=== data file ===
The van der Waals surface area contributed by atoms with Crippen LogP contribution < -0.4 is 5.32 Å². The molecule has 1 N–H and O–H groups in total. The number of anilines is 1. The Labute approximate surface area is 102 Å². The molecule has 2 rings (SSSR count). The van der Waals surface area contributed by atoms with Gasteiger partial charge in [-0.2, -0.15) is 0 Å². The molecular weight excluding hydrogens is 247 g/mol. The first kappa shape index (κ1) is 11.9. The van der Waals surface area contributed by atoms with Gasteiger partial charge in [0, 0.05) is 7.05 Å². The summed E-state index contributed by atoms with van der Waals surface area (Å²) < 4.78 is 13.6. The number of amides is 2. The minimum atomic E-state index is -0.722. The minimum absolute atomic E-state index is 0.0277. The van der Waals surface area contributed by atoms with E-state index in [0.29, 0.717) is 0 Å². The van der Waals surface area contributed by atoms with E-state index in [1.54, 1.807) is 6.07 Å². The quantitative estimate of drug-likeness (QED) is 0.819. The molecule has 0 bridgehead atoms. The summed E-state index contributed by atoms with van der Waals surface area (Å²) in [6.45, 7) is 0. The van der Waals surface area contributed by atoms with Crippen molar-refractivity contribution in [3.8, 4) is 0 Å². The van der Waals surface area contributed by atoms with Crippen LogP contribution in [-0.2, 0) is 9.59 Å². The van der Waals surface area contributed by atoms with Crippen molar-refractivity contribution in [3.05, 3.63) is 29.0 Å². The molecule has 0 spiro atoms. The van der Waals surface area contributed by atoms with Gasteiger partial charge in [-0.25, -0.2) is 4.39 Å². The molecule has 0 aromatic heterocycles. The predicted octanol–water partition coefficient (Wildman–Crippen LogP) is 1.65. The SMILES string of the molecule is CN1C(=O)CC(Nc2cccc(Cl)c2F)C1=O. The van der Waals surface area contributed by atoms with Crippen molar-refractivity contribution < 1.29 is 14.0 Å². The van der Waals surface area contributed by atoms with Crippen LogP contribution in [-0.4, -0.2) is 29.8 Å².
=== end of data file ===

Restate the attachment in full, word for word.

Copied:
The van der Waals surface area contributed by atoms with Crippen LogP contribution < -0.4 is 5.32 Å². The molecule has 1 N–H and O–H groups in total. The number of anilines is 1. The Labute approximate surface area is 102 Å². The molecule has 2 rings (SSSR count). The van der Waals surface area contributed by atoms with Gasteiger partial charge in [-0.2, -0.15) is 0 Å². The molecular weight excluding hydrogens is 247 g/mol. The first kappa shape index (κ1) is 11.9. The van der Waals surface area contributed by atoms with Gasteiger partial charge in [0, 0.05) is 7.05 Å². The summed E-state index contributed by atoms with van der Waals surface area (Å²) < 4.78 is 13.6. The number of amides is 2. The minimum atomic E-state index is -0.722. The minimum absolute atomic E-state index is 0.0277. The van der Waals surface area contributed by atoms with E-state index in [0.29, 0.717) is 0 Å². The van der Waals surface area contributed by atoms with E-state index in [1.54, 1.807) is 6.07 Å². The quantitative estimate of drug-likeness (QED) is 0.819. The molecule has 0 bridgehead atoms. The summed E-state index contributed by atoms with van der Waals surface area (Å²) in [6.45, 7) is 0. The van der Waals surface area contributed by atoms with Crippen molar-refractivity contribution in [3.8, 4) is 0 Å². The van der Waals surface area contributed by atoms with Crippen LogP contribution in [-0.2, 0) is 9.59 Å². The van der Waals surface area contributed by atoms with Crippen molar-refractivity contribution in [3.05, 3.63) is 29.0 Å². The molecule has 0 spiro atoms. The van der Waals surface area contributed by atoms with Gasteiger partial charge in [-0.25, -0.2) is 4.39 Å². The molecule has 0 aromatic heterocycles. The predicted octanol–water partition coefficient (Wildman–Crippen LogP) is 1.65. The SMILES string of the molecule is CN1C(=O)CC(Nc2cccc(Cl)c2F)C1=O. The van der Waals surface area contributed by atoms with Crippen molar-refractivity contribution < 1.29 is 14.0 Å². The van der Waals surface area contributed by atoms with Crippen LogP contribution in [-0.4, -0.2) is 29.8 Å².